When Paul wrote this letter to the church at Colossae, he was writing to people who were neglecting to make the main thing the main thing.  False teachings had reached this fledgling fellowship and had caused traditions and rules to take precedence over the centrality of Christ and his finished work. Festivals and food restrictions became a bone of contention among the believers there.

Paul nips this heresy in the bud.  He is very clear.  Celebrations, feasts and sabbath days were given to us from God.  But they were never meant to be more than a shadow of what was to come.  They were intended to point us to Christ, not take centre stage.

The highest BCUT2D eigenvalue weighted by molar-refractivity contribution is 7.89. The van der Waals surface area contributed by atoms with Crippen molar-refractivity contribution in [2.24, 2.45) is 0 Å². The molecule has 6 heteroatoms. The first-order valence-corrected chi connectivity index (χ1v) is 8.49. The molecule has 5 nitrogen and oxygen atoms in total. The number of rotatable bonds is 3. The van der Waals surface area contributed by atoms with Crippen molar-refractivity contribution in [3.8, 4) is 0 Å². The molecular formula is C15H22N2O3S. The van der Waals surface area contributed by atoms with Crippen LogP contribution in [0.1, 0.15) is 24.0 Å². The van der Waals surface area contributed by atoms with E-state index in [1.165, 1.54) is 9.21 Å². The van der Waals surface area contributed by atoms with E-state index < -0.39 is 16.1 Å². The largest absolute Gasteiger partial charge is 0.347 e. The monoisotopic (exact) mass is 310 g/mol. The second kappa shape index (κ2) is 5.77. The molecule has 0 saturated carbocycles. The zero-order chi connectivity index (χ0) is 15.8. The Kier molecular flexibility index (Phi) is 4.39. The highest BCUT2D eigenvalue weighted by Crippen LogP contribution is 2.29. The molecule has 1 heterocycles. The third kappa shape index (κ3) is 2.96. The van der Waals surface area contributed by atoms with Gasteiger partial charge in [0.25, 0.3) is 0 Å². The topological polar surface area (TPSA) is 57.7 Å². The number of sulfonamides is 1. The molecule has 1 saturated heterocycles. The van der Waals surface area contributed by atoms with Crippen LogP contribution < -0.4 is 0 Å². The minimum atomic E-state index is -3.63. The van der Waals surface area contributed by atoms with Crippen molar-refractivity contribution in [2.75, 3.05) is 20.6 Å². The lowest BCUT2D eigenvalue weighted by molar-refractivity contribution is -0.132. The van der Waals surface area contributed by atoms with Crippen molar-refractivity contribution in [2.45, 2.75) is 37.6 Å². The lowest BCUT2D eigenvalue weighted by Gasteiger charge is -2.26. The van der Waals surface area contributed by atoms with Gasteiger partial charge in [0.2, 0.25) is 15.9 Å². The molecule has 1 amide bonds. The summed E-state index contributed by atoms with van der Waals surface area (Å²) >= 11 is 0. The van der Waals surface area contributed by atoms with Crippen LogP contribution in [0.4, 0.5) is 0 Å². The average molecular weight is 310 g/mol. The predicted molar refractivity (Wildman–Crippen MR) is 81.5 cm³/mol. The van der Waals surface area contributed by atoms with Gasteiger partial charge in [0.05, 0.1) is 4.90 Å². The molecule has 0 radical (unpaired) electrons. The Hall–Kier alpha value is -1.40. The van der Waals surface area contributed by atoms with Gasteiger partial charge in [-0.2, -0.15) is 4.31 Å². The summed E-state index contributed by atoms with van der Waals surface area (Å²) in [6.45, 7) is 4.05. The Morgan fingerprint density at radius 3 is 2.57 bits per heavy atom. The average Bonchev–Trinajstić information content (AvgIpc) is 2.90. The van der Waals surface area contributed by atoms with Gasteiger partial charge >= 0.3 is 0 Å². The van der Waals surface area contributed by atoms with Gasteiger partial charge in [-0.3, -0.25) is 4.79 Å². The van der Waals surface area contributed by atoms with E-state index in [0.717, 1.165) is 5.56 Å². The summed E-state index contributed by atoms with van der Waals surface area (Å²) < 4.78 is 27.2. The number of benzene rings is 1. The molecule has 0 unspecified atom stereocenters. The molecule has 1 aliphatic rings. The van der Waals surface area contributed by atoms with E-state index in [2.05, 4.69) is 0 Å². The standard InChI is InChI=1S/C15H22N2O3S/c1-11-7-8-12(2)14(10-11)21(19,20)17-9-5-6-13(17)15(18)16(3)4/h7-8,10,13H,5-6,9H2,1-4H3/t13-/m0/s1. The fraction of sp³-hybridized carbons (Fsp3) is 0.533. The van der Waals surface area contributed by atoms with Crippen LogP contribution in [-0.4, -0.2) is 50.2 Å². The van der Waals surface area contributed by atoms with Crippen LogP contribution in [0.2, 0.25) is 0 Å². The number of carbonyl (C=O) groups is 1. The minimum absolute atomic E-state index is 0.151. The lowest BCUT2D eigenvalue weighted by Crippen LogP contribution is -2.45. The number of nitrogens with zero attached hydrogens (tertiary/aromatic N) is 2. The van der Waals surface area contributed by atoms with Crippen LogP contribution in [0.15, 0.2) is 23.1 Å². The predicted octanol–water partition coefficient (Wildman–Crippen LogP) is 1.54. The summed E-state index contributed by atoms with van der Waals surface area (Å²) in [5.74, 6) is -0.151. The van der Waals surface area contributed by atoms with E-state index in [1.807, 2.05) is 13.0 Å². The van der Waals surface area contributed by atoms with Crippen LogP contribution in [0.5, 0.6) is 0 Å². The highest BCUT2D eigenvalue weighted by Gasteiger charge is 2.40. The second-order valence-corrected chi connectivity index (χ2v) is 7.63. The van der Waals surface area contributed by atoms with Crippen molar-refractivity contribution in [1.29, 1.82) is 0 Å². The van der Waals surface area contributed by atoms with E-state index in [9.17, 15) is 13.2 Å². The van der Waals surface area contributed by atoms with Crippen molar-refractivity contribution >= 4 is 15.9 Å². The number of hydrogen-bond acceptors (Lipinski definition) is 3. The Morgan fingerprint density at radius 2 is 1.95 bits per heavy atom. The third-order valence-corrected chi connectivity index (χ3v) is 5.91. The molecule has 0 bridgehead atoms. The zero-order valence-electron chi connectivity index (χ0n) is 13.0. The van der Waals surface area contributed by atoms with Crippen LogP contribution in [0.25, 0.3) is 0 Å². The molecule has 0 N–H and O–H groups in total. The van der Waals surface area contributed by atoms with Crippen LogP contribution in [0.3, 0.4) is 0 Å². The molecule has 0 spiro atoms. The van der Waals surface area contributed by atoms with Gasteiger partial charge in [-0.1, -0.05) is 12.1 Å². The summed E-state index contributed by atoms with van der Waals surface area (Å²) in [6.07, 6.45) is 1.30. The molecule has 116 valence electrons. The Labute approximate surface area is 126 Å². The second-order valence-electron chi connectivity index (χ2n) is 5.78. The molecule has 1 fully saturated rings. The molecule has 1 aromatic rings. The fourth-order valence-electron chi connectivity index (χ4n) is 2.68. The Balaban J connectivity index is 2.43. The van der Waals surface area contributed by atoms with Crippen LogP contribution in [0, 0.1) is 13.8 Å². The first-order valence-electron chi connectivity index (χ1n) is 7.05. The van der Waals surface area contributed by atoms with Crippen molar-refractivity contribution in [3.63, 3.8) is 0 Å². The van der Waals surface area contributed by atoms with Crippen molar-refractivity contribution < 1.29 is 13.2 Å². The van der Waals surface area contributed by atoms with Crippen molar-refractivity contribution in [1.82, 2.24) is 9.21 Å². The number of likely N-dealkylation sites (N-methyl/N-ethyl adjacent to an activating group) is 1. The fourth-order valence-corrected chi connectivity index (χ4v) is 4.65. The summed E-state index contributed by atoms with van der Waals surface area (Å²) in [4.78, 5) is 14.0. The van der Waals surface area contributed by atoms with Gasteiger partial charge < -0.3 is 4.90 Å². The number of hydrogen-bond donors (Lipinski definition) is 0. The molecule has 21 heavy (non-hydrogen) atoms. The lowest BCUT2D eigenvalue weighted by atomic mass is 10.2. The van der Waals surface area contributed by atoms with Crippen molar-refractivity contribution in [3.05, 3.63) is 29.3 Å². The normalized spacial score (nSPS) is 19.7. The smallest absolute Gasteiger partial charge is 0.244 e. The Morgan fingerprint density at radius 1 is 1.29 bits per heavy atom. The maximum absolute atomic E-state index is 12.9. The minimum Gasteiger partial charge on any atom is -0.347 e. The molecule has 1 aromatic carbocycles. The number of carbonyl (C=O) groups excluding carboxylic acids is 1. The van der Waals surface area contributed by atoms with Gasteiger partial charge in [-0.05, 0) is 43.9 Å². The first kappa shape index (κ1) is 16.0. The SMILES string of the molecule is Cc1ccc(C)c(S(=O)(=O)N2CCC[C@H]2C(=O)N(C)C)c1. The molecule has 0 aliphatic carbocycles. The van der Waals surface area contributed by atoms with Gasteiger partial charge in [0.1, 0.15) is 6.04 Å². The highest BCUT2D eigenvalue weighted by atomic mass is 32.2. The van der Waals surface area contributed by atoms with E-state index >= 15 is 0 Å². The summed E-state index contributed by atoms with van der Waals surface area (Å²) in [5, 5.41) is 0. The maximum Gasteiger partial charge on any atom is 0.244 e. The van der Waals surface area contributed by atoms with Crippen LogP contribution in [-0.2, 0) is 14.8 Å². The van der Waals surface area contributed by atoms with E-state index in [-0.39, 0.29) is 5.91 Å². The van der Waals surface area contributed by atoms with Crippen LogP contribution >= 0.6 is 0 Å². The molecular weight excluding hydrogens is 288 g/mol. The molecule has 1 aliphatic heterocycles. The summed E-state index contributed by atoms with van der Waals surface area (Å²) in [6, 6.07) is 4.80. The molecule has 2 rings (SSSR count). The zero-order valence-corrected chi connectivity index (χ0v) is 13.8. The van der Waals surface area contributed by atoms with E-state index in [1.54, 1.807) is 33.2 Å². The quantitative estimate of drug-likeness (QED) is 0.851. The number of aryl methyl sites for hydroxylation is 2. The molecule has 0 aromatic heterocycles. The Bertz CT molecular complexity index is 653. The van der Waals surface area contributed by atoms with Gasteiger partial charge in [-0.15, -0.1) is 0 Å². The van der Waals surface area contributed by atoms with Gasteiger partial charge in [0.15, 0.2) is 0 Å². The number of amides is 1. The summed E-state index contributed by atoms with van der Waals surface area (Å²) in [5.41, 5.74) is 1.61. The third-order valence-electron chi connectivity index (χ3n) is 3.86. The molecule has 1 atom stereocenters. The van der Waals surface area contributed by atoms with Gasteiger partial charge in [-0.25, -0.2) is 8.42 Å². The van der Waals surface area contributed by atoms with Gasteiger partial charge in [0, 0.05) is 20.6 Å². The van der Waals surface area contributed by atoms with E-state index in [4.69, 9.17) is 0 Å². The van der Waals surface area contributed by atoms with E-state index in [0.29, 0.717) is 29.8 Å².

It is an easy mistake to make.

Jewish feasts are beautiful.  They are colourful and joyful and noisy.  These celebrations tie generations together as traditions are handed down and memories are made. Anyone who has shared a Passover meal with a Jewish family or witnessed the glorious feast of Tabernacles will know what I mean.  They are compelling occasions.

And yet Paul says they are only shadows.  They are the muted, blurry outline of something much more glorious.  In comparison with Christ they are like a badly taken photo in a dark room on a gloomy day.

Weddings are shadows too.

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DSC_1251We are excited for Saturday.  We have planned it for ten months and there have been blood sweat and tears!  We have designed a wedding cake, chosen flowers, printed menus and hand-lettered until our hands hurt.  We have carefully chosen the colours and flowers and the dresses.  Suits and ties have been bought and shoes have been polished.  I have even tied tiny gold acorns on each place name!  It seemed a good idea at the time.